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Also on October 20, 1965, a woman purchased a license tag for Hugh Polk in the Sheriff's Office at Sumner, Mississippi, for a 1965 Cadillac Coupe de Ville, using the PVIN of a Dallas, Texas, car, the plate for which was removed about the same time. Six days later a 1965 Cadillac Coupe de Ville was stolen in Monroe, Louisiana. On October 29 Hugh Polk sold the stolen car to a person in Memphis, Tennessee; the car carried the PVIN plate taken from the car in Dallas, Texas. The FBI was unable to locate the alleged transferor of the car to Hugh Polk.


October 19, 1965, Deloy Polk, under an assumed name, purchased a license tag 68-2217, in the Sheriff's Office of Tallahatchie County, Mississippi, for a 1965 Pontiac Bonneville. October 24 such a car was stolen in Pensacola, Florida. November 3, 1965, a patrolman gave chase to a 1965 Pontiac with Tallahatchie County license 68-2217 because it was moving at an excessive rate of speed. The driver abandoned the car. Identification papers in the car gave the name of the Florida owner of the stolen Pontiac. The PVIN on the abandoned car was the same as that given in Deloy Polk's license application. It had been substituted for the original PVIN.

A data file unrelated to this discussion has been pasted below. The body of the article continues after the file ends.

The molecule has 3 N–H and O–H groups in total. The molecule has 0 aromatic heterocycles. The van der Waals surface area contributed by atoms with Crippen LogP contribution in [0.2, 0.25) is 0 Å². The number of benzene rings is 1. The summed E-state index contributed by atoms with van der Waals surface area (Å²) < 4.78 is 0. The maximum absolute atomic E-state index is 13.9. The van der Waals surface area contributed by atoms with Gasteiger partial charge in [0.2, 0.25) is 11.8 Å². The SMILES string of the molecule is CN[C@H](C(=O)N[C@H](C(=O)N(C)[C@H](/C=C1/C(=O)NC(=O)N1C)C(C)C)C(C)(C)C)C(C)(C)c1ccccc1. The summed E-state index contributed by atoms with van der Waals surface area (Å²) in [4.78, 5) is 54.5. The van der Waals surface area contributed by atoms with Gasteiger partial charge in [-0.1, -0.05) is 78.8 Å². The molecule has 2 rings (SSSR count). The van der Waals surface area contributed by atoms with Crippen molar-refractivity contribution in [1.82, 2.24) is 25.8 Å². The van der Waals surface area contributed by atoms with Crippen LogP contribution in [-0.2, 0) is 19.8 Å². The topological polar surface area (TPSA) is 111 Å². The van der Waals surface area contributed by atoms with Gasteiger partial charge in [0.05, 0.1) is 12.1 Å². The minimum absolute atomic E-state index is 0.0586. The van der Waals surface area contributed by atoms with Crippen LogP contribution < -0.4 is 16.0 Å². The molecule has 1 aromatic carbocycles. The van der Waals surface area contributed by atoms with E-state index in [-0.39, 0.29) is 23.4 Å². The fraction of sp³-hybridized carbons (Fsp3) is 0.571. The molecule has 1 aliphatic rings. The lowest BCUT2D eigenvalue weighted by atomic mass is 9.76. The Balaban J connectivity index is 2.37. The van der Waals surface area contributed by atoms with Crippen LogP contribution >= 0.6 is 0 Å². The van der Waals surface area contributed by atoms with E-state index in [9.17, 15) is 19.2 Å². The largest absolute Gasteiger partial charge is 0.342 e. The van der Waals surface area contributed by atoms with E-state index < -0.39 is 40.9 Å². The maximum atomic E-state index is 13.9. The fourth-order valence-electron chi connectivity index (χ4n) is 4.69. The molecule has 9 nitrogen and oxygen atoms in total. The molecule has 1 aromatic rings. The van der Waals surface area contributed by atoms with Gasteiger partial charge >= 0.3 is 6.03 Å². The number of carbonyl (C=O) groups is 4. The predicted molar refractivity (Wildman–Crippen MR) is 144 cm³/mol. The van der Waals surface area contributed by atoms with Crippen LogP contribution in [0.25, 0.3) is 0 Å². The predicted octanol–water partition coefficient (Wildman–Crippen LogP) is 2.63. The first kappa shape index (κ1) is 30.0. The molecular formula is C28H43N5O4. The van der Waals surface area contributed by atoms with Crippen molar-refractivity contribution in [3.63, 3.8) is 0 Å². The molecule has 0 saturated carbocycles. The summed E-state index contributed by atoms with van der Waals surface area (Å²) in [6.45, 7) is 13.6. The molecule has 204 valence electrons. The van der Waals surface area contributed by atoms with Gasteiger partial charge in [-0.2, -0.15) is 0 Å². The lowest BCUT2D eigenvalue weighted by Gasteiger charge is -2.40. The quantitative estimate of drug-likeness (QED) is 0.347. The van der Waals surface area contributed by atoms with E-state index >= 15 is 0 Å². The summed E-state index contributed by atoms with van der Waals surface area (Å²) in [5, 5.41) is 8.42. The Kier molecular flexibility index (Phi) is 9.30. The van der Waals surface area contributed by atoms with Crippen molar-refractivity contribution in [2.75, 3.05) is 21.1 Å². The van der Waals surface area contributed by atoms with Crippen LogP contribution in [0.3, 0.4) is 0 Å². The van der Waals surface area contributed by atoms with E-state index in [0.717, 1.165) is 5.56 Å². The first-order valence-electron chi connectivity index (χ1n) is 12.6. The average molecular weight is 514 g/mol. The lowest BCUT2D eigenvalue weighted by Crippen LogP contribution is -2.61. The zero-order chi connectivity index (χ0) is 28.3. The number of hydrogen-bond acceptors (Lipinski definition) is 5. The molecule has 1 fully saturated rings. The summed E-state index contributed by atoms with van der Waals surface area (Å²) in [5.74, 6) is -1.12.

On these facts, the Polks were found guilty as charged by a jury.



The first error the Polks assign is the district court's failure to suppress the evidence gathered when a patrolman opened the door of the car in the garage to read the public vehicle identification number on the door post. It is important to point out what is not involved in this case: 1) the car door was not locked; 2) there was no damage to the car in making the inspection; 3) there was no search of private areas of the automobile, for instance the glove compartment, for identification; 4) there was no seizure of the car; 5) there was no infringement of other property rights of the defendant, since the car was located in a repair garage, the owner of which gave the officer permission to check the car; 6) there was no stopping of the car in transit that might infringe the rights of persons to free movement.